For many years, the standard kit offered by drum companies was a five-piece set-up comprising two toms over the bass drum. Times change, and nowadays a fair proportion of drummers seem to prefer a kit with only one rack tom. This version of Mapex’s Pro M Series, the LA, has taken the one rack tom blueprint and gone large with it.
The Pro M LA Kit boasts a super deep 22”x20” bass drum, a similarly beefy 14”x7” snare, a 12”x9” tom and a 16”x16” floor tom. Throw in two exclusive new finishes and you have a proposition as tantalising as any red-blooded rock drummer could hope for.
The Pro M series is a longstanding mainstay of the mapex range. In 2004, Pro M shells were promoted to all-maple status and are now effectively the same as those found in Mapex’s high-end Orion Series. The only difference is that the outer layer of ply is a more attractive maple burl for the Orion drums. It is these all-maple shells that form the basis of the LA Kit.
At seven plies thick and varying in thickness from 5.8mm (toms and snare) to 7.2mm (bass drum), their relative thinness hints at a lively response. The depth of the bass drum and snare meanwhile would suggest plenty of power – we’ll come to that later.
s well as sporting those impressive dimensions the bass drum is further enhanced by being indrilled. Sitting behind the kit, the kick seems to stretch almost to the horizon – the matching wooden hoops take its overall length up to a tremendous 22 1/2”. The kick drum’s length also offers plenty of opportunity to appreciate the lacquered finish of the kit. Called Platinum Sparkle, it is a fine silver sparkle that suits the kit down to the ground.
The other new laquer option is a blue sparkle going by the name of Bermuda Sparkle. The two sparkle finishes are only available with the LA Kit. An alternative and cheaper non-sparkle lacquer is Midnight Black, a regular finish available across the whole Pro M range.
Make it chunky
Mapex’s familiar oval low-mass lugs are a discreet presence on the shells, again leaving space for the lacquer to gliter away. While the bass drum is completed with the aforementioned matching wooden hoops, the rest of the drums all wear solid 2.3mm Power Hoops. Further chunkiness is to be found in the snare throw-off lever, which snaps open and closed with a reassuring action.
Remo heads are fitted across the whole kit – clear UTs for the toms and bass drum (plus an ebony UT on the front of the bass drum) and a coated UT on the snare.
With the bass drum undrilled, the rack tom is hung from a supplied multi-use stand. A conventional tom arm, with a ball and socket holder, slots into the top of the stand, allowing all the usual adjustments. The hardware package is suitably comprehensive and substantial, consisting of two boom arm cymbal stands, a hi-hat stand, snare stand and a bass drum pedal.
A further boom arm is incorporated into the multi-use stand, making the compliment of stands even more generous. The stands all sit on hefty double-braced tripods and it is hard to envisage anything (or anyone) upsetting their stability.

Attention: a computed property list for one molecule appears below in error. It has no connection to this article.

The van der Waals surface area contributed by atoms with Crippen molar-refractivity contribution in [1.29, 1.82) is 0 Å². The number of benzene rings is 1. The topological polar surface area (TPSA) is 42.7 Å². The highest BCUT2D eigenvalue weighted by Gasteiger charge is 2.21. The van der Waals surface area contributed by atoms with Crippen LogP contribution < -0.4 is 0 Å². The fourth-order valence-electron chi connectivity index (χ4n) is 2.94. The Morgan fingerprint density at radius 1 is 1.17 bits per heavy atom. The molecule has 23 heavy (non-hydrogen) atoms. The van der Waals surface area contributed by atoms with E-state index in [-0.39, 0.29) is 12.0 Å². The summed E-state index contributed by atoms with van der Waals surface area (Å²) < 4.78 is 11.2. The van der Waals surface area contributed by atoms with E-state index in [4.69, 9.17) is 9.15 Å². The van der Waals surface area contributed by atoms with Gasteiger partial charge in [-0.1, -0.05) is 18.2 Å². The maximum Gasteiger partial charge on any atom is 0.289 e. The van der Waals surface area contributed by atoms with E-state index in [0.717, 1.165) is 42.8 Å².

The angle of the hi-hat stand footboard can be adjusted independently (as opposed to just moving the clutch up and down the pull rod) – a clever detail that alters the feel of the pedal quite noticeably. A fairly radical cam system ensures that the pedal/pull rod movement is truly vertical, making the action very smooth. A spring tension dial offers further adjustment, while the tripod legs swivel through 360 degrees. The bass drum pedal is driven via a double width chain and feels well balanced.
Sound and vision
The rehearsal room that the kit accompanied us to had a slightly narrower than average entrance door and we had to manoeuvre the bass drum through the opening with some care, raising justifiable concerns about the portability of such a long drum.
The bass drum’s overwhelming length affords it a huge presence, while the characteristic bottom end richness of maple only serves to intensify its response. Without any dampening, the drum is as much felt as it is heard – the note is almost bottomless and even tuned up it still sounds vast. Dampening the kick brings some attack into the equation, but the drum is so devastatingly impressive in its raw state that we can’t imagine anyone wanting to stifle it.
The snare drum has more than enough authority to match the bass drum. Its depth gives it real clout and it cuts through powerfully. While responding well to higher tunings it really peaks in mid-range tensions – the fat, woody crack that it dispenses there is near pefect. The provision of 10 lugs on the snare is another welcome detail.
On paper, the 4” difference in diameter between the tom and the floor tom would seem to be a little wide. In practise though, the two drums are very evenly matched, with the floor tom giving a lovely clear note without sounding either too muddy or boingy and the rack tom being beefy without losing any of its rounded warmth.